Steven-Berkoff
Steven Berkoff | Biography

Quick Wiki

  • Full Name Leslie Steven Berks
  • Nickname Steven Berkoff
  • Occupation Actor, Author, Theater director
  • Nationality British
  • Birthplace Stepney, London, England, UK
  • Birth Date Aug 03, 1937
  • Age 85 Years, 1 Months
Known for his Villainous Roles in Movies like 'Octopussy,' 'Beverly Hills Cop,' and 'Rambo: First Blood Part II'

Steven Berkoff | Biography

Known for "Berkovian theatre" performance style

Besides his acting career, Berkoff is also known as a theater director and has been praised for his staging work. His work incorporates elements of physical theater, total theater, and expressionism into an elevated performance style called "Berkovian theatre." Furthermore, his work has been seen as an example of in-yer-face theater because of various plays' presentations and taboo-breaking subjects.


Steven Berkoff is an actor best known for his roles in movies like Octopussy, Beverly Hills Cop, and Rambo: First Blood Part II.

Who is Stevens Berkoff?

Leslie Steven Berks is a British author, actor, and theater director born on 3 August 1937 in Stepney, London, England, UK.

Berkoff went to Raine's Foundation Grammar School from 1948 to 1950. After that, he attended Hackney Downs School, the Webber Douglas Academy of Dramatic Art in 1958, and L'École Internationale de Théâtre Jacques Lecoq in 1965.

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Berkoff got dramatic arts training from London and Paris before performing with various repertory companies until founding the London Theatre Group in 1968. He caught the attention of casting agents after his performances in Hamlet at Elsinore (1964), A Clockwork Orange (1971), and Barry Lyndon (1975).

Besides his theatre career, he rose to prominence after portraying villainous characters. During the 1980s, he appeared in many Hollywood movies like Octopussy (1983), followed by Beverly Hills Cop (1984).

Besides that, he was also featured as a sadistic Russian commando officer, Podovsky, who tortures Sylvester Stallone in the film Rambo: First Blood Part II (1985). Berkoff is also widely known for starring as Adolf Hitler in the television mini-series War and Remembrance in 1988.

Berkoff went on to play more villainous roles in the 1990s films, such as Fair Game (1995) and Legionnaire (1998). Since then, he starred in different TV series and movies like Headrush (movie 2003), Marple (TV series 2006), The Cottage (movie 2008), The Borgias (TV series 2011-2012), The Frankenstein Chronicles (TV series 2015), Fanged Up (movie 2017), The Last Faust (movie 2019), Creation Stories (movie 2021), and more.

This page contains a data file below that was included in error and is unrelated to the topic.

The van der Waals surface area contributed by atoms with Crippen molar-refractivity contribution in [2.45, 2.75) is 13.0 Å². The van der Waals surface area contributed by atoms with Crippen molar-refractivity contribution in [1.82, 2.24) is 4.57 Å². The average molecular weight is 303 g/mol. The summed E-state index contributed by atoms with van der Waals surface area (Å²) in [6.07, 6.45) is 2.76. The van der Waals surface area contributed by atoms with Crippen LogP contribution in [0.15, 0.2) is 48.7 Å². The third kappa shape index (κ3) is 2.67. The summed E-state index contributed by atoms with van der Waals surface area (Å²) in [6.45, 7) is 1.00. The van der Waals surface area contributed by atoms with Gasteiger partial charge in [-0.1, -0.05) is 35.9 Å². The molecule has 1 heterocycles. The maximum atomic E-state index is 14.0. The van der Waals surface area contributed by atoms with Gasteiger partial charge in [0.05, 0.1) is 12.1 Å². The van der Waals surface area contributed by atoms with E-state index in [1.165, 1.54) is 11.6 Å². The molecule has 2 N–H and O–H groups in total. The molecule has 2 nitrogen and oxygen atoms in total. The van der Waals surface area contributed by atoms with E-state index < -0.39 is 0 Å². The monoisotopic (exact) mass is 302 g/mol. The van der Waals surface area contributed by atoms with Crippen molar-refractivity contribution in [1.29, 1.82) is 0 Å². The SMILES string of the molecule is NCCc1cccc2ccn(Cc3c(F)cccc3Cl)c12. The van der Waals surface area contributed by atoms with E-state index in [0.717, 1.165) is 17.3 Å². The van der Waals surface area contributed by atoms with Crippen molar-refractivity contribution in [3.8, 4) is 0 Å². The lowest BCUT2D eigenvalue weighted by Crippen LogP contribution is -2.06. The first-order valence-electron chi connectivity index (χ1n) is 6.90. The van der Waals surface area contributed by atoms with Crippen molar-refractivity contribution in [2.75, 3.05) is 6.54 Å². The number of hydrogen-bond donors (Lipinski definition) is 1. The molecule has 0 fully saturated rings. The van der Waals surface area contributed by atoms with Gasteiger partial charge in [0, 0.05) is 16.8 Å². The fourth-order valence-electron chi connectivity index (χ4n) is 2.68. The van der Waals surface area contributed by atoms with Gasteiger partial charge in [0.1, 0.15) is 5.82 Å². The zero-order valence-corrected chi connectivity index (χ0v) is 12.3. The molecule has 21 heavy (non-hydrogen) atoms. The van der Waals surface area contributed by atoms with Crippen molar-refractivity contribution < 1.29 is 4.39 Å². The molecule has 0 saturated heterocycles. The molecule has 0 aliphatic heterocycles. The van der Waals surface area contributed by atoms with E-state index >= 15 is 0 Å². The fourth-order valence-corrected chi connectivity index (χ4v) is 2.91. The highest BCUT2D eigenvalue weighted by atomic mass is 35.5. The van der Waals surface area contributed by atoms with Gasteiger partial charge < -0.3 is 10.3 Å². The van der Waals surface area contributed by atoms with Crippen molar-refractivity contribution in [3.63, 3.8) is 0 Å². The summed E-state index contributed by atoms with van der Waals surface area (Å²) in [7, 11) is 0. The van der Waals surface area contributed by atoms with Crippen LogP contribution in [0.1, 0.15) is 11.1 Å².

Steven Berkoff during the Making of The Last Faust in 2018
Steven Berkoff during the Making of The Last Faust in 2018 (Photo: Instagram)

He would also appear in the 2022 movie Exorcist Vengeance as Bishop Canelo. Besides that, Berkoff also has upcoming projects such as NamelessOnce Upon a Time in Britain, Prizefighter: The Life of Jem Belcher, The Phantom Warrior, and more.

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What is Steven Berkoff Known for?

Berkoff is best known for his portrayal of villainous characters such as General Orlov in the film Octopussy (1983), Victor Maitland in Beverly Hills Cop (1984), Lt. Col. Podovsky in Rambo: First Blood Part II (1985), and Adolf Hitler in the TV mini-series War and Remembrance from 1988 to 1989.

Besides his acting career, Berkoff is also known as a theater director and has been praised for his staging work. His work incorporates elements of physical theater, total theater, and expressionism into an elevated performance style called "Berkovian theatre."

Furthermore, his work has been seen as an example of in-yer-face theater because of various plays' presentations and taboo-breaking subjects.

What are Steven Berkoff's techniques?

Berkoff frequently uses physical theater techniques such as mime, exaggerated movement, and improvisation. 

He uses stylized movement from performers, including slow motion and robotic gestures, dramatic facial expressions, and vocal work. In addition, Berkoff believes that actors' bodies should tell the story rather than relying on sets. As a result, he employs a minimalistic costume and scene design approach.

Berkoff also used Shakespearean language to create complexity in his productions East and West but paired it with "low cockney slang and swearing."

Because of the complex language on which the audience must concentrate, they have to rely on actions to understand the plot. 

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